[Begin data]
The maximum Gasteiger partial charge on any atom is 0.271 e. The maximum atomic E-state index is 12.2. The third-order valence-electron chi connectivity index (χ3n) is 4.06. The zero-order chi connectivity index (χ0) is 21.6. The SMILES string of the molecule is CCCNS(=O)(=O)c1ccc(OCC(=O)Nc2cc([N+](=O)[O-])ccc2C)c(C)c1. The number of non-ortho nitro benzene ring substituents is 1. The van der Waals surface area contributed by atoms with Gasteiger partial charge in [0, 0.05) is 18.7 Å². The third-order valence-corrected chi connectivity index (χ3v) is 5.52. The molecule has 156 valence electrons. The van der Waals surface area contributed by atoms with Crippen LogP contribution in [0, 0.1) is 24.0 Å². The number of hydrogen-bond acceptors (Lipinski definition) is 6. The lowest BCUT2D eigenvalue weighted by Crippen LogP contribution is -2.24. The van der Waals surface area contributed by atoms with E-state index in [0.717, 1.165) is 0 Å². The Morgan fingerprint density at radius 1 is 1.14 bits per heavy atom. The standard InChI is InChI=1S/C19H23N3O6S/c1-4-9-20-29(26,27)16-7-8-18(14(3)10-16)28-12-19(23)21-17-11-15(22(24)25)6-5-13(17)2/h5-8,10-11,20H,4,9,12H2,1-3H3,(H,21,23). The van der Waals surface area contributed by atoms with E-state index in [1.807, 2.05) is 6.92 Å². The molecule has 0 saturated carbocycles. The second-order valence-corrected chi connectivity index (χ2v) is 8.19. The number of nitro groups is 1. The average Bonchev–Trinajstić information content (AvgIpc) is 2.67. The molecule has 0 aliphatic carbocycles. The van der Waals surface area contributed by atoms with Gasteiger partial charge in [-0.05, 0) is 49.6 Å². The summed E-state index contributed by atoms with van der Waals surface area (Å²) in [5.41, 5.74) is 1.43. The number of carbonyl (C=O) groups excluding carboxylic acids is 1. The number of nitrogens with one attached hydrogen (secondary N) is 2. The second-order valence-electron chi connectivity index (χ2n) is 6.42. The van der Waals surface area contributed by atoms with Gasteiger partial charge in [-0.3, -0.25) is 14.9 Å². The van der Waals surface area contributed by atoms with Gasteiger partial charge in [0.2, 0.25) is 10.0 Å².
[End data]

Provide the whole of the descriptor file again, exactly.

The maximum Gasteiger partial charge on any atom is 0.271 e. The maximum atomic E-state index is 12.2. The third-order valence-electron chi connectivity index (χ3n) is 4.06. The zero-order chi connectivity index (χ0) is 21.6. The SMILES string of the molecule is CCCNS(=O)(=O)c1ccc(OCC(=O)Nc2cc([N+](=O)[O-])ccc2C)c(C)c1. The number of non-ortho nitro benzene ring substituents is 1. The van der Waals surface area contributed by atoms with Gasteiger partial charge in [0, 0.05) is 18.7 Å². The third-order valence-corrected chi connectivity index (χ3v) is 5.52. The molecule has 156 valence electrons. The van der Waals surface area contributed by atoms with Crippen LogP contribution in [0, 0.1) is 24.0 Å². The number of hydrogen-bond acceptors (Lipinski definition) is 6. The lowest BCUT2D eigenvalue weighted by Crippen LogP contribution is -2.24. The van der Waals surface area contributed by atoms with E-state index in [0.717, 1.165) is 0 Å². The Morgan fingerprint density at radius 1 is 1.14 bits per heavy atom. The standard InChI is InChI=1S/C19H23N3O6S/c1-4-9-20-29(26,27)16-7-8-18(14(3)10-16)28-12-19(23)21-17-11-15(22(24)25)6-5-13(17)2/h5-8,10-11,20H,4,9,12H2,1-3H3,(H,21,23). The van der Waals surface area contributed by atoms with E-state index in [1.807, 2.05) is 6.92 Å². The molecule has 0 saturated carbocycles. The second-order valence-corrected chi connectivity index (χ2v) is 8.19. The number of nitro groups is 1. The average Bonchev–Trinajstić information content (AvgIpc) is 2.67. The molecule has 0 aliphatic carbocycles. The van der Waals surface area contributed by atoms with Gasteiger partial charge in [-0.05, 0) is 49.6 Å². The summed E-state index contributed by atoms with van der Waals surface area (Å²) in [5.41, 5.74) is 1.43. The number of carbonyl (C=O) groups excluding carboxylic acids is 1. The number of nitrogens with one attached hydrogen (secondary N) is 2. The second-order valence-electron chi connectivity index (χ2n) is 6.42. The van der Waals surface area contributed by atoms with Gasteiger partial charge in [-0.3, -0.25) is 14.9 Å². The van der Waals surface area contributed by atoms with Gasteiger partial charge in [0.2, 0.25) is 10.0 Å².